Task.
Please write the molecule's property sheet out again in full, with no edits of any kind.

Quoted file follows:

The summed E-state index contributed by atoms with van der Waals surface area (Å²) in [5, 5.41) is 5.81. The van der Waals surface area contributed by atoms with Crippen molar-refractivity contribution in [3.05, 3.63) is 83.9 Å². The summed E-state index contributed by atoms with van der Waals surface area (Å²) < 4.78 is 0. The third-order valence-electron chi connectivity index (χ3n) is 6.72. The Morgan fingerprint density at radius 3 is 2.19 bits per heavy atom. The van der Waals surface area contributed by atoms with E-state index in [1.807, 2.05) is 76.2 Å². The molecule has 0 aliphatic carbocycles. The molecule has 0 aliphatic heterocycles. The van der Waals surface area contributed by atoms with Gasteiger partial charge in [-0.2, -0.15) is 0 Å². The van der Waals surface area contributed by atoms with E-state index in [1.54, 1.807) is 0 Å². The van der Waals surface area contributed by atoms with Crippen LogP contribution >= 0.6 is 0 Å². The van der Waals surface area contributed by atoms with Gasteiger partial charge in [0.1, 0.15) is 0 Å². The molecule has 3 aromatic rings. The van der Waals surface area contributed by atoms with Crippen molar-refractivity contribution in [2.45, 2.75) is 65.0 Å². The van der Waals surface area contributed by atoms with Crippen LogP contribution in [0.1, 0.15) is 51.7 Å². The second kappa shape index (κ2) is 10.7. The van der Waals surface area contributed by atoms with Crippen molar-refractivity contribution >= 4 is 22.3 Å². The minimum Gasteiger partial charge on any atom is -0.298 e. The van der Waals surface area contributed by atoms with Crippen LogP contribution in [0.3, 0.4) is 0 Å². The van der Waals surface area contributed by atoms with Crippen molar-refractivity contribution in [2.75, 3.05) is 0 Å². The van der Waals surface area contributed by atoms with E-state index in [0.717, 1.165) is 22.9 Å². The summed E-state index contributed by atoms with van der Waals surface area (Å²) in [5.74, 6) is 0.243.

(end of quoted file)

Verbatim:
The summed E-state index contributed by atoms with van der Waals surface area (Å²) in [5, 5.41) is 5.81. The van der Waals surface area contributed by atoms with Crippen molar-refractivity contribution in [3.05, 3.63) is 83.9 Å². The summed E-state index contributed by atoms with van der Waals surface area (Å²) < 4.78 is 0. The third-order valence-electron chi connectivity index (χ3n) is 6.72. The Morgan fingerprint density at radius 3 is 2.19 bits per heavy atom. The van der Waals surface area contributed by atoms with E-state index in [1.807, 2.05) is 76.2 Å². The molecule has 0 aliphatic carbocycles. The molecule has 0 aliphatic heterocycles. The van der Waals surface area contributed by atoms with Gasteiger partial charge in [-0.2, -0.15) is 0 Å². The van der Waals surface area contributed by atoms with E-state index in [1.54, 1.807) is 0 Å². The van der Waals surface area contributed by atoms with Crippen LogP contribution >= 0.6 is 0 Å². The van der Waals surface area contributed by atoms with Gasteiger partial charge in [0.1, 0.15) is 0 Å². The molecule has 3 aromatic rings. The van der Waals surface area contributed by atoms with Crippen molar-refractivity contribution in [2.45, 2.75) is 65.0 Å². The van der Waals surface area contributed by atoms with Crippen LogP contribution in [0.1, 0.15) is 51.7 Å². The second kappa shape index (κ2) is 10.7. The van der Waals surface area contributed by atoms with Crippen molar-refractivity contribution >= 4 is 22.3 Å². The minimum Gasteiger partial charge on any atom is -0.298 e. The van der Waals surface area contributed by atoms with Crippen LogP contribution in [0.3, 0.4) is 0 Å². The van der Waals surface area contributed by atoms with Crippen molar-refractivity contribution in [2.75, 3.05) is 0 Å². The van der Waals surface area contributed by atoms with E-state index in [0.717, 1.165) is 22.9 Å². The summed E-state index contributed by atoms with van der Waals surface area (Å²) in [5.74, 6) is 0.243.